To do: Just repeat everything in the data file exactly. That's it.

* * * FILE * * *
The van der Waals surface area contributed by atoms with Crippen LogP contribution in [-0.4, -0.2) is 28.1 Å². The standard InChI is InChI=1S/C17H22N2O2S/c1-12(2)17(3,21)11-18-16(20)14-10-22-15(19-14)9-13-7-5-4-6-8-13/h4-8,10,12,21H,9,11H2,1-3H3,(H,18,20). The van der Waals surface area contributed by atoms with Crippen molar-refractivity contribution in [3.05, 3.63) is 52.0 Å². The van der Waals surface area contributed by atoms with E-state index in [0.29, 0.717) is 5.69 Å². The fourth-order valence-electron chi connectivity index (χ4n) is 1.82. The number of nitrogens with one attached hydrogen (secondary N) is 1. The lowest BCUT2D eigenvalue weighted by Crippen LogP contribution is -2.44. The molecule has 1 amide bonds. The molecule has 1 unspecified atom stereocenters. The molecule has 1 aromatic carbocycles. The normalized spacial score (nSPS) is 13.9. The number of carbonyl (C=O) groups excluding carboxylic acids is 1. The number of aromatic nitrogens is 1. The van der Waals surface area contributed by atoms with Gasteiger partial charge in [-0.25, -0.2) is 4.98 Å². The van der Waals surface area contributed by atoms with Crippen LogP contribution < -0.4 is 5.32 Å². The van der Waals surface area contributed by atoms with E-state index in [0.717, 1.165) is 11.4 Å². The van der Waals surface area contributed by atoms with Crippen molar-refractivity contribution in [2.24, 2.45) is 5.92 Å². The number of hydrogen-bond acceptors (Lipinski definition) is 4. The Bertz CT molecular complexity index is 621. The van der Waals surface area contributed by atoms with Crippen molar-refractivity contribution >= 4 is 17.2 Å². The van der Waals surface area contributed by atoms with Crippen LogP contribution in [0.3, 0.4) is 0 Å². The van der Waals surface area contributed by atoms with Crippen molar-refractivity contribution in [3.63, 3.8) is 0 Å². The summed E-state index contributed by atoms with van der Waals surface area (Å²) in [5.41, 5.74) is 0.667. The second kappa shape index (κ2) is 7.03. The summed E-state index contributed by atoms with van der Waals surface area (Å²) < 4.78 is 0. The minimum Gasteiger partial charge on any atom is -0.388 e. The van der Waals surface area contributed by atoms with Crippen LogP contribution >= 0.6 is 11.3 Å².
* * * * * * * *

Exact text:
The van der Waals surface area contributed by atoms with Crippen LogP contribution in [-0.4, -0.2) is 28.1 Å². The standard InChI is InChI=1S/C17H22N2O2S/c1-12(2)17(3,21)11-18-16(20)14-10-22-15(19-14)9-13-7-5-4-6-8-13/h4-8,10,12,21H,9,11H2,1-3H3,(H,18,20). The van der Waals surface area contributed by atoms with Crippen molar-refractivity contribution in [3.05, 3.63) is 52.0 Å². The van der Waals surface area contributed by atoms with E-state index in [0.29, 0.717) is 5.69 Å². The fourth-order valence-electron chi connectivity index (χ4n) is 1.82. The number of nitrogens with one attached hydrogen (secondary N) is 1. The lowest BCUT2D eigenvalue weighted by Crippen LogP contribution is -2.44. The molecule has 1 amide bonds. The molecule has 1 unspecified atom stereocenters. The molecule has 1 aromatic carbocycles. The normalized spacial score (nSPS) is 13.9. The number of carbonyl (C=O) groups excluding carboxylic acids is 1. The number of aromatic nitrogens is 1. The van der Waals surface area contributed by atoms with Gasteiger partial charge in [-0.25, -0.2) is 4.98 Å². The van der Waals surface area contributed by atoms with Crippen LogP contribution < -0.4 is 5.32 Å². The van der Waals surface area contributed by atoms with E-state index in [0.717, 1.165) is 11.4 Å². The van der Waals surface area contributed by atoms with Crippen molar-refractivity contribution in [2.24, 2.45) is 5.92 Å². The number of hydrogen-bond acceptors (Lipinski definition) is 4. The Bertz CT molecular complexity index is 621. The van der Waals surface area contributed by atoms with Crippen molar-refractivity contribution >= 4 is 17.2 Å². The van der Waals surface area contributed by atoms with Crippen LogP contribution in [0.3, 0.4) is 0 Å². The van der Waals surface area contributed by atoms with Crippen molar-refractivity contribution in [3.63, 3.8) is 0 Å². The summed E-state index contributed by atoms with van der Waals surface area (Å²) in [5.41, 5.74) is 0.667. The second kappa shape index (κ2) is 7.03. The summed E-state index contributed by atoms with van der Waals surface area (Å²) < 4.78 is 0. The minimum Gasteiger partial charge on any atom is -0.388 e. The van der Waals surface area contributed by atoms with Crippen LogP contribution >= 0.6 is 11.3 Å².